keep in mind that the natives are typically laid-back and relaxed....slow down and don't be impatient.....

if camping is hard to arrange, drive several miles further to Mexican Hat, cross the San Juan River, and you'll be back out of the "rez"....and if you have some extra time, drive beyond Mexican Hat, turn N on UT 261 and drive up the unpaved (but fine for passenger cars) Moqui Dugway to the top for one of the greatest views in the West (and I've seen a lot of them!).....and if your vehicle can handle it, drive about five miles W from the top of the dugway to Muley Point for an even better view and primitive camping possibilities....Goosenecks State Park, UT, also has primitive camping and famous views....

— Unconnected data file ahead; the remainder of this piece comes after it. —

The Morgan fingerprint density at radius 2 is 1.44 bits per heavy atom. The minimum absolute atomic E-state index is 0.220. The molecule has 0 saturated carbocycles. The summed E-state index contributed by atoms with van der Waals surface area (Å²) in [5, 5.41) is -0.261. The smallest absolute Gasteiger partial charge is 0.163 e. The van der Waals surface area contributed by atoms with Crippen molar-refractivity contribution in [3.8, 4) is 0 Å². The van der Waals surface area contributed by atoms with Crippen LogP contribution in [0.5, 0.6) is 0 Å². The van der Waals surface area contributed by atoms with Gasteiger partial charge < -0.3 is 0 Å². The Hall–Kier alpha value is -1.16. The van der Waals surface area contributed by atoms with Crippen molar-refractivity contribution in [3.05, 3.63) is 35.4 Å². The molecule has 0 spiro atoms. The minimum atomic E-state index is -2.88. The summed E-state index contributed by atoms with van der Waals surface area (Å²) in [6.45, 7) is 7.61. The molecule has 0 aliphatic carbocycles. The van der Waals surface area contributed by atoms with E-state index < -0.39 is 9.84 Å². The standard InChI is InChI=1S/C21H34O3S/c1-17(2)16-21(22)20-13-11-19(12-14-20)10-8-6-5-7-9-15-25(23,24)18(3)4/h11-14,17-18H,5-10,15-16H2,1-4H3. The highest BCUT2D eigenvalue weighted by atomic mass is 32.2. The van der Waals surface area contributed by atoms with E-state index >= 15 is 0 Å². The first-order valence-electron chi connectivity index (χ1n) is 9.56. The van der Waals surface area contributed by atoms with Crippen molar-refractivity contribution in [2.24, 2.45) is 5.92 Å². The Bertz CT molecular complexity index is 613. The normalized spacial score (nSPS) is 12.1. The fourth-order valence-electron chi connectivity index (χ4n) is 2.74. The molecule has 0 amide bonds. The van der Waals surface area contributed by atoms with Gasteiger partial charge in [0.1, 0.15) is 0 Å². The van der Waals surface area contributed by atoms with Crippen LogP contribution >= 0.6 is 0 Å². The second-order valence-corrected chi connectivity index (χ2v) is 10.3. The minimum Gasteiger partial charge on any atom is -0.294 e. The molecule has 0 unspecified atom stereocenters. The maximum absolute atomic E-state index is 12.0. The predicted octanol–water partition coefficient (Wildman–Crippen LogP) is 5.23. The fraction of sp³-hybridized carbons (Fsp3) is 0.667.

it's all one of the best areas in the country....

EDIT: Goulding's and The View are two hotels in Monument Valley if you want to stay that way....and there are a couple or three decent places in Kayenta, the nearby town.....none of these will be an utter bargain, though.....

Last edited by azdr0710; 05-24-2011 at 07:16 PM..
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Old 05-24-2011, 09:22 PM
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Great post, azdr .
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Old 05-25-2011, 02:32 AM
Location: Green Valley, AZ